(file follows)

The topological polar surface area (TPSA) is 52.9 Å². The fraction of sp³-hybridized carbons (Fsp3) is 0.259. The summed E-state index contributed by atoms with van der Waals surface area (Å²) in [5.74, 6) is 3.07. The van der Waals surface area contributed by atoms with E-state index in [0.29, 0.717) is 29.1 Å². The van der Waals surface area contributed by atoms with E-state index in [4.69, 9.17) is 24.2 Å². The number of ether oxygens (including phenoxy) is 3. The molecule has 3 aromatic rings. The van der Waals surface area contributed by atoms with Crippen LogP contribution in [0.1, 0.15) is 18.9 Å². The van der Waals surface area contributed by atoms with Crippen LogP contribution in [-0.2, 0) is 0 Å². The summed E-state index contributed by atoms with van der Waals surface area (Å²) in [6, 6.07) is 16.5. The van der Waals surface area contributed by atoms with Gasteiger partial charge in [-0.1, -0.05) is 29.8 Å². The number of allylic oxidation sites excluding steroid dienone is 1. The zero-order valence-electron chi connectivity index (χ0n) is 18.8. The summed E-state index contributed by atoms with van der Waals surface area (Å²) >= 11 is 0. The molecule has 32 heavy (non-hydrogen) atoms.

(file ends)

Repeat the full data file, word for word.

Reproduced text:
The topological polar surface area (TPSA) is 52.9 Å². The fraction of sp³-hybridized carbons (Fsp3) is 0.259. The summed E-state index contributed by atoms with van der Waals surface area (Å²) in [5.74, 6) is 3.07. The van der Waals surface area contributed by atoms with E-state index in [0.29, 0.717) is 29.1 Å². The van der Waals surface area contributed by atoms with E-state index in [4.69, 9.17) is 24.2 Å². The number of ether oxygens (including phenoxy) is 3. The molecule has 3 aromatic rings. The van der Waals surface area contributed by atoms with Crippen LogP contribution in [0.1, 0.15) is 18.9 Å². The van der Waals surface area contributed by atoms with Crippen LogP contribution in [-0.2, 0) is 0 Å². The summed E-state index contributed by atoms with van der Waals surface area (Å²) in [6, 6.07) is 16.5. The van der Waals surface area contributed by atoms with Gasteiger partial charge in [-0.1, -0.05) is 29.8 Å². The number of allylic oxidation sites excluding steroid dienone is 1. The zero-order valence-electron chi connectivity index (χ0n) is 18.8. The summed E-state index contributed by atoms with van der Waals surface area (Å²) >= 11 is 0. The molecule has 32 heavy (non-hydrogen) atoms.